Freakonomics by Steven D Levitt is a unique book that takes a new look at many of the statistics of life that we take for granted as being the truth.
Freakonomics can be easily defined as one of the most WOW books I have listened to recently. It really makes you take a new look at the world as a whole and how we think about it. It also is a very provocative look at some of the things we do as a society and the long lasting effects they have.
The book is the brainchild of economist Steven Levitt. When you think of the type of book that would come out of an economist, you may think there is only going to be a lot of number crunching and finding ways to cut back on spending.
While that is usually what economists do, Levitt does things a little differently. He looks at the long-term societal impacts of the decisions we make and the changes we enact. The biggest example of this is in the study that got him a lot of attention in the first place. It looked at the correlation between abortion and crime.
Levitt studied the crime rates in the 90s and how the abortion rates of years before had an impact on those crime numbers. What he found was that
legalized abortion of the 70s and 80s seemed to have brought a decrease in crime in the 90s. His theory for this is that children who are not wanted are more likely to commit crimes. So, once unwanted children are aborted, they will not grow up to be criminals. He backs this up with piles of research and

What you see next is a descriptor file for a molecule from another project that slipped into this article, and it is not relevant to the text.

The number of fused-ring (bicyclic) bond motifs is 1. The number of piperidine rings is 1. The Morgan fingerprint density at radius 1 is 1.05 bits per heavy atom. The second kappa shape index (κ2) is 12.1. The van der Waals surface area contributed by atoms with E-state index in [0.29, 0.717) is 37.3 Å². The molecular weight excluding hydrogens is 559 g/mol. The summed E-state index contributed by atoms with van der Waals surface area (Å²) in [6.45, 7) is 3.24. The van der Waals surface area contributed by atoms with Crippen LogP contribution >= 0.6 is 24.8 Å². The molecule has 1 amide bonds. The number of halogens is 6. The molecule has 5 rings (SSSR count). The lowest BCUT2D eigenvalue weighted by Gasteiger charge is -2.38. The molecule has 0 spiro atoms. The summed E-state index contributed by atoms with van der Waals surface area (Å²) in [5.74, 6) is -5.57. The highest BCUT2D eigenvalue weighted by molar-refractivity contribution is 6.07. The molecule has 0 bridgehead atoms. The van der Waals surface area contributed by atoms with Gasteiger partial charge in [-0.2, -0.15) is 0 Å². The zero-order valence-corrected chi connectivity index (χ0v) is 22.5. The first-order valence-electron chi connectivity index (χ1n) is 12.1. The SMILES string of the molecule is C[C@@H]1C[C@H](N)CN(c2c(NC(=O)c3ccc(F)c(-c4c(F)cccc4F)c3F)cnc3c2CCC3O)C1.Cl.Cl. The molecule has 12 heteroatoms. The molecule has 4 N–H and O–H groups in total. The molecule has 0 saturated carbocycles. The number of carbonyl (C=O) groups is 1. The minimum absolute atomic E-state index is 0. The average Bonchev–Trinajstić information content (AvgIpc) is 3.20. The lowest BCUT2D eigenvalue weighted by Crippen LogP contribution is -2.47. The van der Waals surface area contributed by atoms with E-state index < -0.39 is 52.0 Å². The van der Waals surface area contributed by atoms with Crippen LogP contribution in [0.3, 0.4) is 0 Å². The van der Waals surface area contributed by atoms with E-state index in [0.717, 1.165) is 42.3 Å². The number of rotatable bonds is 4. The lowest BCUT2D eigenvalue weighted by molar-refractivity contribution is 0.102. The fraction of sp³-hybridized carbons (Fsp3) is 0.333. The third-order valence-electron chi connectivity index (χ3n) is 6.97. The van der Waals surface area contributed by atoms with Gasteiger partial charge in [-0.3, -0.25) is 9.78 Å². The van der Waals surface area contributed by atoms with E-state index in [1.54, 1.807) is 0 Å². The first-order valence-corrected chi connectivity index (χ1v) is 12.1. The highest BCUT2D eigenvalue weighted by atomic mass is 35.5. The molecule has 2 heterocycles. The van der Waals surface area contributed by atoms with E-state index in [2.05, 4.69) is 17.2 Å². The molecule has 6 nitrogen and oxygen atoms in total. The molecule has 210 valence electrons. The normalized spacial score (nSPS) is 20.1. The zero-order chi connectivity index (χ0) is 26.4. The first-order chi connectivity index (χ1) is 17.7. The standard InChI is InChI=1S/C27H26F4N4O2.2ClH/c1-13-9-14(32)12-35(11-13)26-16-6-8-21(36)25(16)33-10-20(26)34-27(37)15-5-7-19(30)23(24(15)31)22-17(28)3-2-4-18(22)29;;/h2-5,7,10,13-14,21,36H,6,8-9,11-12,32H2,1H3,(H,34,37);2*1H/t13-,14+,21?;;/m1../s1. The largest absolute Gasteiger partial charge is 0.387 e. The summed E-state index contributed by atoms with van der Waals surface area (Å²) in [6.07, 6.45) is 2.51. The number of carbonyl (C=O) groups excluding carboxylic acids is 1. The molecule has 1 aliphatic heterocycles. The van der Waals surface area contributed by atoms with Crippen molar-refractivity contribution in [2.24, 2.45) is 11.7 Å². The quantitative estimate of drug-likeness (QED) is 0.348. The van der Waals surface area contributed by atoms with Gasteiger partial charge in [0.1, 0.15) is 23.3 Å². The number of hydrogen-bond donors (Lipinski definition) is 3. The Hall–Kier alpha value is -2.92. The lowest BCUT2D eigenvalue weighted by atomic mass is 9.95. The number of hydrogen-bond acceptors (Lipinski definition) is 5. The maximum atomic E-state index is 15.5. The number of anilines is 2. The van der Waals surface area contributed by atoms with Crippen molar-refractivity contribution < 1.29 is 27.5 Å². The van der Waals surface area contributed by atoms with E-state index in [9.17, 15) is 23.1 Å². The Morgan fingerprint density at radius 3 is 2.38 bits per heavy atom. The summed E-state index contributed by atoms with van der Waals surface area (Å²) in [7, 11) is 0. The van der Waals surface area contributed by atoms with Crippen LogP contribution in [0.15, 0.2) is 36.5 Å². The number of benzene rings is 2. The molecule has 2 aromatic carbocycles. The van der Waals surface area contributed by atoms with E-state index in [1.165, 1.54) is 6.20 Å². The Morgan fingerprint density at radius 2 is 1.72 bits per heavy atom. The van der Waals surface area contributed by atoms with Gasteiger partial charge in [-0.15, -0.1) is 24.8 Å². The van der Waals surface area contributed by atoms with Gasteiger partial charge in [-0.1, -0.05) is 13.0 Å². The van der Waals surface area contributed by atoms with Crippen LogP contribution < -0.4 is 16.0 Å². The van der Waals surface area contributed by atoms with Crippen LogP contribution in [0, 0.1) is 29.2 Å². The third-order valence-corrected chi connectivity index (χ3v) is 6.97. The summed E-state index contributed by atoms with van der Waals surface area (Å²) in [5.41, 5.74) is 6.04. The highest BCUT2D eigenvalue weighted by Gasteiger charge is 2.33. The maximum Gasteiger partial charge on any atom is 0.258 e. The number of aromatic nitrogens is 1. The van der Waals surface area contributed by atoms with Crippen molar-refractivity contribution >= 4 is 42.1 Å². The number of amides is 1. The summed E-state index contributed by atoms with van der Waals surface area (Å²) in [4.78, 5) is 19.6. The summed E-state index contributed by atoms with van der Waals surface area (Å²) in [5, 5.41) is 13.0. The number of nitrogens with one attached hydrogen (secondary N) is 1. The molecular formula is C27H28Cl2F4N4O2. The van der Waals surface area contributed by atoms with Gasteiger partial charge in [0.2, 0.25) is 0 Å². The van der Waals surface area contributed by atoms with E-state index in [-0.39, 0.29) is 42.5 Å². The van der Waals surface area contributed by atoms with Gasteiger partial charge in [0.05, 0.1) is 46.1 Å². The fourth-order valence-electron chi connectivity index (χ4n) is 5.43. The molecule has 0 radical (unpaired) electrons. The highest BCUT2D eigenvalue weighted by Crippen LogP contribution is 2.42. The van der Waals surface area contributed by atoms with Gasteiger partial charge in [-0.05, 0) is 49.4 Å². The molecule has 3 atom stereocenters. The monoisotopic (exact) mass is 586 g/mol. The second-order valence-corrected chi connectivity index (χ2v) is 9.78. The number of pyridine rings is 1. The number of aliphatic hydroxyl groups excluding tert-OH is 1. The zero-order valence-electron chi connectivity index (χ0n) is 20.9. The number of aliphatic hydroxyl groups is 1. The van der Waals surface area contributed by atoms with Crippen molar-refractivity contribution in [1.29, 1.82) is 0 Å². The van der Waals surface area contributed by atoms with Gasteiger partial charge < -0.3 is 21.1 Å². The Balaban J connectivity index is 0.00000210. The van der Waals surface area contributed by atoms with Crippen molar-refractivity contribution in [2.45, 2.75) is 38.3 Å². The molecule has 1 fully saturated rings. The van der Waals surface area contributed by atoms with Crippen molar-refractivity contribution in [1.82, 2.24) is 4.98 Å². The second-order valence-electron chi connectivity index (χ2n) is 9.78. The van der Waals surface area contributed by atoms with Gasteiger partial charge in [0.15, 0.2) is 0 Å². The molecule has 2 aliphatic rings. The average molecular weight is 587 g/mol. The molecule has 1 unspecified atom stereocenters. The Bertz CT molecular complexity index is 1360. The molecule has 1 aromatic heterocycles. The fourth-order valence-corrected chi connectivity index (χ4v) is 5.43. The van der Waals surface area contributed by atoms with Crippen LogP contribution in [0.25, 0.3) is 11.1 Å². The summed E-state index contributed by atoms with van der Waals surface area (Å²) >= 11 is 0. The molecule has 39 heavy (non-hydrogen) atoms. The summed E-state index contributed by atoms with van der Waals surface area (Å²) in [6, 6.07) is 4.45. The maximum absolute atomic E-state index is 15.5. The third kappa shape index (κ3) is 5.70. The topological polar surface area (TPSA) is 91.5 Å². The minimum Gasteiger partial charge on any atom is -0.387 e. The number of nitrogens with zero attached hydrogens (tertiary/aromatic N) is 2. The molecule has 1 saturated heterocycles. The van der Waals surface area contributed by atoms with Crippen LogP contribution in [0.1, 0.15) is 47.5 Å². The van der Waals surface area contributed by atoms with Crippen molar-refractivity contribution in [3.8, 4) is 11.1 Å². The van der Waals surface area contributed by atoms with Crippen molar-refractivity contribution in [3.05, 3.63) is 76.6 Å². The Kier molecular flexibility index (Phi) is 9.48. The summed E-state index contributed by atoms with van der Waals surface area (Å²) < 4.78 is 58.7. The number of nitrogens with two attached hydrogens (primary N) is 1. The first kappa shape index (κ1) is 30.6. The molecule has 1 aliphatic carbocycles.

documentation. While not a popular theory, it is a very interesting one.
Other things that he looks at more closely in Freakonomics is that a street level drug business is not much different than running a fast food
restaurant, how Superman may have contributed to the decline of the Klu Klux Klan and why some teachers cheat and help their students on tests. It’s a very interesting look at a lot of things you always thought you understood in the past. Levitt seems to take all those stereotype statistics and break them, showing you there could be something new behind what you thought you already knew.
If you are not interested in statistics and the workings of the world, you may want to pass this one up. But, even those who have a little interest may walk away from this with some new insight on life.
Stephen J. Dubner does a great job with this book. While the information is provocative, it is still in a report or article form and Dubner manages to use his voice to keep it interesting for the whole seven hours.